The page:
It’s the mesmerizing and unflinching face of 10-year-old actress Blanca Engström that makes The Girl such an immersive experience in Swedish cinema’s poetic, gut-wrenching coolness. Hers is a face that doesn’t smile and barely moves. Obstructed by a thicket of wild hair, increasingly uncombed to achieve Mowgli-like levels by the end of the film. This girl’s face, uncatalogable like all faces, has learned very early to reveal very little—when it doesn’t flat out lie. Of course, the girl, who remains unnamed throughout the film, has the right to seek emotional asylum in a kind of theater of non-emotion. Her parents, bored with the narrow-mindedness of the countryside, leave for Africa for a summer with their older son under the guise of philanthropy—but without their daughter, who is six months too young to go.
The Janes Joplin-loving alcoholic aunt is summoned to babysit, but we soon learn that, while nothing compares to the perversity of children when they’re around other children, it’s the adults who act the most infantile in the absence of other adults. The aunt eventually leaves the girl completely alone for several days, or weeks (one of the film’s clever strategies of engagement is its lack of temporal specificity), while rekindling an old romance elsewhere.
The girl, who hides from everyone in town that she is on her own, bears the trauma of sudden parental loss without witnesses. Her face, simultaneously resilient and always about to shatter, has something of the stoic defensiveness of the orphan girl in Carlos Saura’s Cria Cuervos, without the vinyl records to console her. Jacques Doillon’s Ponette and So Young Kim’s Treeless Mountain also come to mind. Except here the adults are so unfit for comforting that the girl would rather attempt to “become” a woman by mimicking them from afar.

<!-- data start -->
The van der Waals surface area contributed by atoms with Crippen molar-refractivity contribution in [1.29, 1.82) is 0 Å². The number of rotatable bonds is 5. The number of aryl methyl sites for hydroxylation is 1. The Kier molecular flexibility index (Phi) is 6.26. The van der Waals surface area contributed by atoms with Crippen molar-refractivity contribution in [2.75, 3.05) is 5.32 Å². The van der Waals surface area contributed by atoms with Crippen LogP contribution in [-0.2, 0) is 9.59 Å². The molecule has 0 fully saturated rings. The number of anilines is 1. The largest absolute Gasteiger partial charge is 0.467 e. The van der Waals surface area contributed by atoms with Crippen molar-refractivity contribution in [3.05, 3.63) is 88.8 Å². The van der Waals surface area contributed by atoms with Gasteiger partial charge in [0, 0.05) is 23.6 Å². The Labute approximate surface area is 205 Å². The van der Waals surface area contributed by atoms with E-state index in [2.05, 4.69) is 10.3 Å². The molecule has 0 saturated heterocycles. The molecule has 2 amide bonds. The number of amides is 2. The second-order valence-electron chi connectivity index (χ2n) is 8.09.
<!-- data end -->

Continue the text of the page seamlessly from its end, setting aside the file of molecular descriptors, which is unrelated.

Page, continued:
Fredrik Edfeldt is a master at externalizing interiority without spoiling it. His camera is unabashed yet respectful of the delicateness of its subject. Unlike her family, it doesn’t ask from the girl what she cannot give. And the girl can’t give very much other than what inevitably slips through the pores of her camouflaged face.
In the film, girlhood is too premature a demand on a child who just wants to, well, play. The business of becoming a girl, or not-a-child, also seems to coincide with entering the capitalist system more actively, either as commodity (after setting up a “fake” lottery for which there was no prize, the girl is forced to kiss several older men on their cheeks as punishment) or as its agent (she asks for 50 kronas from a neighbor to keep her mouth shut about his drinking).
The indefatigable look on the girl’s face, accompanying us throughout the film, only loosens up in the end, when her hair is so knotted up it takes a stranger, landing in her backyard in a hot air balloon like an apparition, to comb the burrs out of it. She sits motionless on the chair, transported back to a childness that required very little labor and whose difficult becomings felt forever delayed.